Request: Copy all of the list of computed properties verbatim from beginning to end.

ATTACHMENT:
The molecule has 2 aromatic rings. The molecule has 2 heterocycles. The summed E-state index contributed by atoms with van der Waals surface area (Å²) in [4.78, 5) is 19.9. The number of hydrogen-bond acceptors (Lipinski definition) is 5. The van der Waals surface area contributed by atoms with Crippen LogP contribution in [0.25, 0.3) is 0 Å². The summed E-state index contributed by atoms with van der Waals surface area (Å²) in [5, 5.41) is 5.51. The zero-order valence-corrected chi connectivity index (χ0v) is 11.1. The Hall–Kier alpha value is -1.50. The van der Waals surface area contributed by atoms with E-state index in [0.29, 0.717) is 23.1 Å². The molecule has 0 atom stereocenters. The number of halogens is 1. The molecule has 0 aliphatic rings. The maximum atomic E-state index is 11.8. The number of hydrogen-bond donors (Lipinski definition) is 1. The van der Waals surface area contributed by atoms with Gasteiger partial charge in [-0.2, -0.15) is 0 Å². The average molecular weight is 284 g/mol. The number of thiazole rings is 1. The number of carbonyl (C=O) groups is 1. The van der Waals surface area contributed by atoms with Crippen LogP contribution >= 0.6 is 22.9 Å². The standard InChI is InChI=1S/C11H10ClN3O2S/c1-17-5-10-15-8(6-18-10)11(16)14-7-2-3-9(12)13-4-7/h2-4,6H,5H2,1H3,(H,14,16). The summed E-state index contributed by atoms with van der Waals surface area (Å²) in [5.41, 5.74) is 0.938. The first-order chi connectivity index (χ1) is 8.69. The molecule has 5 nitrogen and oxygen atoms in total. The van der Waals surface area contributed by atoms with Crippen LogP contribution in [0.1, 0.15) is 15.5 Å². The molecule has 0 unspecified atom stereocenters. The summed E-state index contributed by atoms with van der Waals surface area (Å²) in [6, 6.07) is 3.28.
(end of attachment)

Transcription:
The molecule has 2 aromatic rings. The molecule has 2 heterocycles. The summed E-state index contributed by atoms with van der Waals surface area (Å²) in [4.78, 5) is 19.9. The number of hydrogen-bond acceptors (Lipinski definition) is 5. The van der Waals surface area contributed by atoms with Crippen LogP contribution in [0.25, 0.3) is 0 Å². The summed E-state index contributed by atoms with van der Waals surface area (Å²) in [5, 5.41) is 5.51. The zero-order valence-corrected chi connectivity index (χ0v) is 11.1. The Hall–Kier alpha value is -1.50. The van der Waals surface area contributed by atoms with E-state index in [0.29, 0.717) is 23.1 Å². The molecule has 0 atom stereocenters. The number of halogens is 1. The molecule has 0 aliphatic rings. The maximum atomic E-state index is 11.8. The number of hydrogen-bond donors (Lipinski definition) is 1. The van der Waals surface area contributed by atoms with Gasteiger partial charge in [-0.2, -0.15) is 0 Å². The average molecular weight is 284 g/mol. The number of thiazole rings is 1. The number of carbonyl (C=O) groups is 1. The van der Waals surface area contributed by atoms with Crippen LogP contribution >= 0.6 is 22.9 Å². The standard InChI is InChI=1S/C11H10ClN3O2S/c1-17-5-10-15-8(6-18-10)11(16)14-7-2-3-9(12)13-4-7/h2-4,6H,5H2,1H3,(H,14,16). The summed E-state index contributed by atoms with van der Waals surface area (Å²) in [5.41, 5.74) is 0.938. The first-order chi connectivity index (χ1) is 8.69. The molecule has 5 nitrogen and oxygen atoms in total. The van der Waals surface area contributed by atoms with Crippen LogP contribution in [0.1, 0.15) is 15.5 Å². The molecule has 0 unspecified atom stereocenters. The summed E-state index contributed by atoms with van der Waals surface area (Å²) in [6, 6.07) is 3.28.